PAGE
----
2. Distributed Learning: The Web is providing unparalleled learning materials that integrate rich curriculum, expert instruction, and global discussions through a distributed repository.

3. Individualized Learning: The Web is providing the tools to tailor content and instruction to the unique learning needs and styles of organizations. Learners can be directed through integrated diagnostic assessments to linked, supplemental enrichment or remedial curriculum.

4. Improved Communications: The Web is facilitating efficient and effective contact and enabling peer networks and learner interaction with facilitators.

Integrated learning

Organizations have to recognize the pivotal role of learning in competing effectively and quickly in the dynamic marketplace of the knowledge-based economy.  When faced with high workloads and limited resources, they have to be able to take advantage of an integrated learning approach to create, enable, and deliver the on-going learning needed to achieve a higher and competitive return on investment and meet business objectives.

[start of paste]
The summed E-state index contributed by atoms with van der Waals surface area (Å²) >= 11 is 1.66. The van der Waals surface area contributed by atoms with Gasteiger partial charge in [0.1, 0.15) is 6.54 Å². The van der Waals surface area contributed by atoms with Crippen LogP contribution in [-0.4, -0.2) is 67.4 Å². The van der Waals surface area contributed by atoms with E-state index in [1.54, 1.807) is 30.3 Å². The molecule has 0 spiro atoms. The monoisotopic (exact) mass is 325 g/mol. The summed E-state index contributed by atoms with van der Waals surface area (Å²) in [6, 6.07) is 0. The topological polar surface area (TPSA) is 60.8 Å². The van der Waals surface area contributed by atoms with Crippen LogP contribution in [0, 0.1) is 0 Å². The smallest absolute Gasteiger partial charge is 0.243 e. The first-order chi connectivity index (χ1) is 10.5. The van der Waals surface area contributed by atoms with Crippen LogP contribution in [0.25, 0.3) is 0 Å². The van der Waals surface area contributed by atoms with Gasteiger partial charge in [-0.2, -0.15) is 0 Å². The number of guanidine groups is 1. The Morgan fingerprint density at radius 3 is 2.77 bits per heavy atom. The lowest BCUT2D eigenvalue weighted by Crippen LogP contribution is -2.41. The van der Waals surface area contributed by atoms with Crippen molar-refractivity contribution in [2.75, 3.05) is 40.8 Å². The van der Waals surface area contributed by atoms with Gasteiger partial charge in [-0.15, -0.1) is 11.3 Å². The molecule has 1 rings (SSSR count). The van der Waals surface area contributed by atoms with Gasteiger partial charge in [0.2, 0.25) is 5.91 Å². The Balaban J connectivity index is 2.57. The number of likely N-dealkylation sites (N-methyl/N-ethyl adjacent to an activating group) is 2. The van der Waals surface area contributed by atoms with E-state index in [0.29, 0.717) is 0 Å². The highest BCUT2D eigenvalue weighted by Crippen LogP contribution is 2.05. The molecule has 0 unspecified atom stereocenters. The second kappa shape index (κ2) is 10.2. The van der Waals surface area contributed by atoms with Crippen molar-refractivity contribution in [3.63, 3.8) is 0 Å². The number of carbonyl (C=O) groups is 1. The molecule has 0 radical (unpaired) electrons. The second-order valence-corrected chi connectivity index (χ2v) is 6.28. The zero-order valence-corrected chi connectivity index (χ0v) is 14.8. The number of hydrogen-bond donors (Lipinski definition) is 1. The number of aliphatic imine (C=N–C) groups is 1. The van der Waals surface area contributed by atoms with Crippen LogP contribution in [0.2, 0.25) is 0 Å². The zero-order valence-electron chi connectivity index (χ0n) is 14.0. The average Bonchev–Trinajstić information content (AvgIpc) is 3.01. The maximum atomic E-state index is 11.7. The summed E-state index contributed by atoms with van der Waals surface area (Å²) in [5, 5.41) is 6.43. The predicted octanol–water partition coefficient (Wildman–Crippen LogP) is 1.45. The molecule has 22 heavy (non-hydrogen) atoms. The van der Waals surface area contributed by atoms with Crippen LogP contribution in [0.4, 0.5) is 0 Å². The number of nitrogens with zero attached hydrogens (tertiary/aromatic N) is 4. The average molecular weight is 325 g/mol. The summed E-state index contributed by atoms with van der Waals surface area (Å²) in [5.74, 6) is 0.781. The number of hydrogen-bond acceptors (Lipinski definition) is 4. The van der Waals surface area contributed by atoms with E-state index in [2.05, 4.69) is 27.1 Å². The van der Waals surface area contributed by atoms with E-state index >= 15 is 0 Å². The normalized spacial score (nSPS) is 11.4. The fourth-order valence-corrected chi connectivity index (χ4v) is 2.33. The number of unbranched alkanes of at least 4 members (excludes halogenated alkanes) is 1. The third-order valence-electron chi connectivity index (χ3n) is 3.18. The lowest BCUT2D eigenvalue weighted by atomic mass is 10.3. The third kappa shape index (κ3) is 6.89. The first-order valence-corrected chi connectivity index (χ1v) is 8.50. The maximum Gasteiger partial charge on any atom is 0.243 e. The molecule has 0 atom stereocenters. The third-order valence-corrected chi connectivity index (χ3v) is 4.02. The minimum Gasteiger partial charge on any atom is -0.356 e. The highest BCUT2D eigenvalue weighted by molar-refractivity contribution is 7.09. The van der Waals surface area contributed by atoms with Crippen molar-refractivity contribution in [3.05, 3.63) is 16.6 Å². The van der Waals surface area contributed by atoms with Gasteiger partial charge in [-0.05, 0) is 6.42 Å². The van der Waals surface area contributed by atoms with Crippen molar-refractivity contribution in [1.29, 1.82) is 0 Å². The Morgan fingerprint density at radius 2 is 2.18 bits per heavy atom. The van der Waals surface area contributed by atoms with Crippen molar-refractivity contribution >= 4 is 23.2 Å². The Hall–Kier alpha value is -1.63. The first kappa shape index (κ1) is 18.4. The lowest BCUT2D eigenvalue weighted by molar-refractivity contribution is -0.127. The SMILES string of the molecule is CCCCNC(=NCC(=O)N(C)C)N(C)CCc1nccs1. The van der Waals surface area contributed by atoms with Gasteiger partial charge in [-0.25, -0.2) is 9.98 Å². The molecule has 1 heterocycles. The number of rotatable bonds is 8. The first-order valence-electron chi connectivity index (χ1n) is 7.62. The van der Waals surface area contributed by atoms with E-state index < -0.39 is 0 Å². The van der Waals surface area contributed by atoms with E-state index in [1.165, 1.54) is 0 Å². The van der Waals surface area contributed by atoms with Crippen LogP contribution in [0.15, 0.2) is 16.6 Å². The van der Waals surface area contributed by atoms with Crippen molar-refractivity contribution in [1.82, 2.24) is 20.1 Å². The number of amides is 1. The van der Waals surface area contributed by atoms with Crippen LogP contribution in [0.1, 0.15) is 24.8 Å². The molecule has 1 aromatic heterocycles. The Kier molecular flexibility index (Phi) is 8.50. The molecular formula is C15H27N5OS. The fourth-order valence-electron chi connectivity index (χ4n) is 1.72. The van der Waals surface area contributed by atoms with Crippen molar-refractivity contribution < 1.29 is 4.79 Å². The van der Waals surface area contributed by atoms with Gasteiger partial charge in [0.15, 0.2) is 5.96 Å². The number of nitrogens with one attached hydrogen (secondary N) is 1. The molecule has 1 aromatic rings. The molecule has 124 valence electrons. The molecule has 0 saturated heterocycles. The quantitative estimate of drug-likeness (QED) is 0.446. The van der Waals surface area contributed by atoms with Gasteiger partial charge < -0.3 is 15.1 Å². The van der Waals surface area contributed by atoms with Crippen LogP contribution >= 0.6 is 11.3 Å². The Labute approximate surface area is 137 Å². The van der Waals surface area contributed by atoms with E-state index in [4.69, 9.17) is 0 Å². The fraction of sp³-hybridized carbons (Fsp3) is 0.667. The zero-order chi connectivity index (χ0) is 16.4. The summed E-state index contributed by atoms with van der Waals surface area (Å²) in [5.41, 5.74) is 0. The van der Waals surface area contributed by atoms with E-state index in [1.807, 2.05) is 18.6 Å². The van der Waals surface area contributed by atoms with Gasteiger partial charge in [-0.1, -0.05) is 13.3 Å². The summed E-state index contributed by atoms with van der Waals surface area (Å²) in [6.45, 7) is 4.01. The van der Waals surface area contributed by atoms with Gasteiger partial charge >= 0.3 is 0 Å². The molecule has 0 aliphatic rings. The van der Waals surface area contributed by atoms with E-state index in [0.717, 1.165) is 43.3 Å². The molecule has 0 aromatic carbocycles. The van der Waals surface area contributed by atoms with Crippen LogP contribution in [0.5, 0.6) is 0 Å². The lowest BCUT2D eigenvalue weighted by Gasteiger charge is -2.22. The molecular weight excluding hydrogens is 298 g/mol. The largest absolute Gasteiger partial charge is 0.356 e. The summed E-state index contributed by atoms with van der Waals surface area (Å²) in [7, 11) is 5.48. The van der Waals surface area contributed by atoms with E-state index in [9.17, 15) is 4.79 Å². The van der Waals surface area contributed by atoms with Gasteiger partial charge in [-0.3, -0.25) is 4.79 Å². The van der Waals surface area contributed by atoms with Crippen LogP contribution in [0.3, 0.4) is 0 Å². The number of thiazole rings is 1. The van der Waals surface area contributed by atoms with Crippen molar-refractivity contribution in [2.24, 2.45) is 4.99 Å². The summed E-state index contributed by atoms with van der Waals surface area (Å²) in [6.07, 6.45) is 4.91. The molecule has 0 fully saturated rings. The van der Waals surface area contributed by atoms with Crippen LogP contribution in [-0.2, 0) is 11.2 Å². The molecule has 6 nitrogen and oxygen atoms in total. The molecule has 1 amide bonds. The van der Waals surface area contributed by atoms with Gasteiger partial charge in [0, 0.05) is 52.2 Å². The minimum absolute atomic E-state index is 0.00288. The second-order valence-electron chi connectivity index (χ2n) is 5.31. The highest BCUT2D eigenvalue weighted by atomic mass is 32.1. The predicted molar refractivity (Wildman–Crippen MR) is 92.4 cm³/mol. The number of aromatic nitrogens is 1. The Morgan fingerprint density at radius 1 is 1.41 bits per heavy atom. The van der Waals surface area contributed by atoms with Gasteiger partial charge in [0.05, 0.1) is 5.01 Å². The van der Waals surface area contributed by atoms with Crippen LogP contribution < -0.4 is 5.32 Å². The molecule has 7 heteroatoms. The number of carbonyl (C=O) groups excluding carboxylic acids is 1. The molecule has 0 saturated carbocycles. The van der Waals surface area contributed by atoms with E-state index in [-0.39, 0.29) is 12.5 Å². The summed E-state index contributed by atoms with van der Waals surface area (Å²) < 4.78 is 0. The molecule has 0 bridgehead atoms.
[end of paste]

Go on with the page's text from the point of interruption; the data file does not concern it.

The Author

 

A visionary in learning strategies, Oliver Tian heads the Education business in Asia Pacific, and specializes in developing integrated learning environment models at Hewlett Packard.  He has a comprehensive background of computing technology, business applications and education exposure.  To date, Mr Tian has been invited to speak at numerous HR and knowledge related conferences, and consulted with various large organizations and government bodies. (To enquire about speaking engagements contact Hazel Tee at hazel-sp_tee@hp.com providing date, venue, audience profile and size, proposed agenda, synopsis of topic and length of presentation.)